Teachers, you can now register your students for TWO NATIONAL COMPETITIONS this spring—our National Personal Finance Challenge (financial stability/mobility) and our National Economics Challenge (micro/macroeconomics).




A regular payment, often at monthly or biweekly intervals, made by an employer to an employee, especially in the case of professional or white-collar employees. Salaries are paid for services rendered and are not based on hours worked.
An exchange of goods or services for money.
Sales Revenue
The money a business receives from customers who buy its goods and services. Not to be confused with profit.
Sales Tax
Tax in the form of a percent of the cost of a good or service; paid to local and state governments when goods and services are purchased.
To keep money for future use; to divert money from current spending to a savings account or another form of investment.
Persons who desire to conserve their monetary funds to the best of their ability.
Disposable income (income after taxes) minus consumption spending.
Saving and Investing
Broadly speaking, an individual has only two choices about what to do with (after-tax) income: spending on current consumption or saving for the future. From an individual point of view, saved money typically becomes a form of investing, since the money is put into a bank account, stock, bond or mutual fund that pays a rate of return. For an individual, investing refers to postponing current consumption or rewards to pursue an activity with expectations of greater benefits in the future. Financial investment refers to the decisions by individuals and firms to invest money in financial assets such as bank accounts, certificates of deposit, stocks, bonds and mutual funds. Financial investment is crucial to accumulating personal wealth. Real investment or physical capital investment is the component of aggregate demand that refers to the decisions by firms to purchase equipment and physical plant, and also the purchases of new homes by consumers. The amount of real investment is critical to economic growth. Financial investment and real investment are connected, but they are not the same. Thus, when you hear a casual reference to "investment," be clear in your own mind on whether it is financial investment or real investment.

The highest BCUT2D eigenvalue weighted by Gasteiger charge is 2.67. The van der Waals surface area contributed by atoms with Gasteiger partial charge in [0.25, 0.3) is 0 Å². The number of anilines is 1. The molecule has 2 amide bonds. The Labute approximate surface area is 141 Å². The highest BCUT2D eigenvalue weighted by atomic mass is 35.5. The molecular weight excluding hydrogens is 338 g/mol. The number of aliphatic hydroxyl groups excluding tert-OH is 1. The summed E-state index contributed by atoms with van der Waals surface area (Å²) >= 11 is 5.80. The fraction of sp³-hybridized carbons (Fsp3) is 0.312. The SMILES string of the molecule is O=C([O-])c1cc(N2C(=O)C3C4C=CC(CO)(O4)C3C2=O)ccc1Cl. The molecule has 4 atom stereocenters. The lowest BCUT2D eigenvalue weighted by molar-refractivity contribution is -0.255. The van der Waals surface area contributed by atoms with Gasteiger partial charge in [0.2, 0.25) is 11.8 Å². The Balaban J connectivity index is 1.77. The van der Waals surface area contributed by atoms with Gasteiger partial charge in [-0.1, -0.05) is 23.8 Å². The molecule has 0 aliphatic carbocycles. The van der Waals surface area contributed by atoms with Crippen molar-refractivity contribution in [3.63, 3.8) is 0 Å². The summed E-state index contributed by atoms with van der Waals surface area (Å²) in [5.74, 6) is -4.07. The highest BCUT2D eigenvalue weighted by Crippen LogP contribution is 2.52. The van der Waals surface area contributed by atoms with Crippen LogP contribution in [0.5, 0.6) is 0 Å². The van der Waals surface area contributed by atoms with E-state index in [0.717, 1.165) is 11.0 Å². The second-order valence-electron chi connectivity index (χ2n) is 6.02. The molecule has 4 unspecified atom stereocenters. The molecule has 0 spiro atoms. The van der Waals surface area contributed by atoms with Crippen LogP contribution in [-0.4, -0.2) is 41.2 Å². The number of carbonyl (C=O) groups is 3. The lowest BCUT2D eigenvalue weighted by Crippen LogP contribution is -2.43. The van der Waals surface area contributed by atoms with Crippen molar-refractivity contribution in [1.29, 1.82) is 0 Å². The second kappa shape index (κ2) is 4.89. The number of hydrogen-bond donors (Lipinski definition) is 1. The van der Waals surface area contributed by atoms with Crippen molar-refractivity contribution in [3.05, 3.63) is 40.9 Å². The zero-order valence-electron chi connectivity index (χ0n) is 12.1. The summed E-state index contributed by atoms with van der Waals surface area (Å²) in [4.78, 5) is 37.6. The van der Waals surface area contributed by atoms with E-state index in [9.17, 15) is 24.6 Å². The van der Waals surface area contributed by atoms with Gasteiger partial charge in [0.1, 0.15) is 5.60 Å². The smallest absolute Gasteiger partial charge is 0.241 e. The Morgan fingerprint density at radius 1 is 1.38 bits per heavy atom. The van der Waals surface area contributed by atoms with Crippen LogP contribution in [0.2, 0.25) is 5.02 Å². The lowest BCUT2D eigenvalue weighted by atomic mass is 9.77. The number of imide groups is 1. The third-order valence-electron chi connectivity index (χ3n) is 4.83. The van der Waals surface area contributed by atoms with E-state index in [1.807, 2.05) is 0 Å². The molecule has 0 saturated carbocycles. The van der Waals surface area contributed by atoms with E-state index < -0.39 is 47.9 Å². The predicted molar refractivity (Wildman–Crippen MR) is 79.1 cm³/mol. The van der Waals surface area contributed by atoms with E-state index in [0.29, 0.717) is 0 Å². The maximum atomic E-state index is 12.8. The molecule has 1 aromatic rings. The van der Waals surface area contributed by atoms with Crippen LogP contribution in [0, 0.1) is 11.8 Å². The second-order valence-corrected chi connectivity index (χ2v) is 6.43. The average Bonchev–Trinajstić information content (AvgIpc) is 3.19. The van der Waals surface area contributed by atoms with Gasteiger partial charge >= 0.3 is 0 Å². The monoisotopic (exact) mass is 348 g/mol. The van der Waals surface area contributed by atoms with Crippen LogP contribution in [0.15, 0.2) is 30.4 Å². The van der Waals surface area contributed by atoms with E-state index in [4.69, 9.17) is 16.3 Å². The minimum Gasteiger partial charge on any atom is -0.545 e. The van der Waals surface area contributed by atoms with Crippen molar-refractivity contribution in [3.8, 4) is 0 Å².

Money held in easily-accessed accounts, such as savings accounts and certificates of deposits (CDs).
Savings Account
An interest-bearing account (passbook or statement) at a financial institution.
Savings Bond
Securities issued by the U.S. Treasury in relatively small denominations for individual investors. Investors who buy savings bonds in effect make a loan to the government, in return for the government’s promise (represented by the bond, a nontransferable debt certificate) to repay the loan with interest. The interest is free from state and local taxation. Savings bonds are considered to be risk-free investments, since they are backed by the U.S. government. (Also known as U.S. Savings Bonds)
Savings Instruments
Arrangements by means of which people save money, including savings accounts, certificates of deposit (CDs), money market deposit accounts, and U.S. Savings Bonds.